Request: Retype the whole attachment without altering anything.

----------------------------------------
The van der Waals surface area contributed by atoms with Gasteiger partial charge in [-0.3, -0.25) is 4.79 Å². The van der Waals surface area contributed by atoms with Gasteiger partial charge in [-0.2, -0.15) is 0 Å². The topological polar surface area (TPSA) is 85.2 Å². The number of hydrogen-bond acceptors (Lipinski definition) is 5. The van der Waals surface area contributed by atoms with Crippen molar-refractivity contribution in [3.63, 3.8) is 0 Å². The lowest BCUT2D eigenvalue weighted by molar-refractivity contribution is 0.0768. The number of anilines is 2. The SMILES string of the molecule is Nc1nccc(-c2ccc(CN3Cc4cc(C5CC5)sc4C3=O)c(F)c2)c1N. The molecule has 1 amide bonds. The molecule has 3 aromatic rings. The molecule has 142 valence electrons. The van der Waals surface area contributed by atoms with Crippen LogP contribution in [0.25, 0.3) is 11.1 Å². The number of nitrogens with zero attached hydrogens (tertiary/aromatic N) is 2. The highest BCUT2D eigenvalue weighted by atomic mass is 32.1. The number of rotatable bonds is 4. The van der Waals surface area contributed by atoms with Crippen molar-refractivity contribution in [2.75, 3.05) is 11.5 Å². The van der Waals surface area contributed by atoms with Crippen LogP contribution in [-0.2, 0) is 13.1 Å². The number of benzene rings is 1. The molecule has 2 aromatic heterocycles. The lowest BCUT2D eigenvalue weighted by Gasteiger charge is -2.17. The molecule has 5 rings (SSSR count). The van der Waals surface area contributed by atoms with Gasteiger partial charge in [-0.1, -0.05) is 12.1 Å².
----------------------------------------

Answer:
The van der Waals surface area contributed by atoms with Gasteiger partial charge in [-0.3, -0.25) is 4.79 Å². The van der Waals surface area contributed by atoms with Gasteiger partial charge in [-0.2, -0.15) is 0 Å². The topological polar surface area (TPSA) is 85.2 Å². The number of hydrogen-bond acceptors (Lipinski definition) is 5. The van der Waals surface area contributed by atoms with Crippen molar-refractivity contribution in [3.63, 3.8) is 0 Å². The lowest BCUT2D eigenvalue weighted by molar-refractivity contribution is 0.0768. The number of anilines is 2. The SMILES string of the molecule is Nc1nccc(-c2ccc(CN3Cc4cc(C5CC5)sc4C3=O)c(F)c2)c1N. The molecule has 1 amide bonds. The molecule has 3 aromatic rings. The molecule has 142 valence electrons. The van der Waals surface area contributed by atoms with Crippen LogP contribution in [0.25, 0.3) is 11.1 Å². The number of nitrogens with zero attached hydrogens (tertiary/aromatic N) is 2. The highest BCUT2D eigenvalue weighted by atomic mass is 32.1. The number of rotatable bonds is 4. The van der Waals surface area contributed by atoms with Crippen molar-refractivity contribution in [2.75, 3.05) is 11.5 Å². The van der Waals surface area contributed by atoms with Crippen LogP contribution in [-0.2, 0) is 13.1 Å². The number of benzene rings is 1. The molecule has 2 aromatic heterocycles. The lowest BCUT2D eigenvalue weighted by Gasteiger charge is -2.17. The molecule has 5 rings (SSSR count). The van der Waals surface area contributed by atoms with Gasteiger partial charge in [-0.1, -0.05) is 12.1 Å².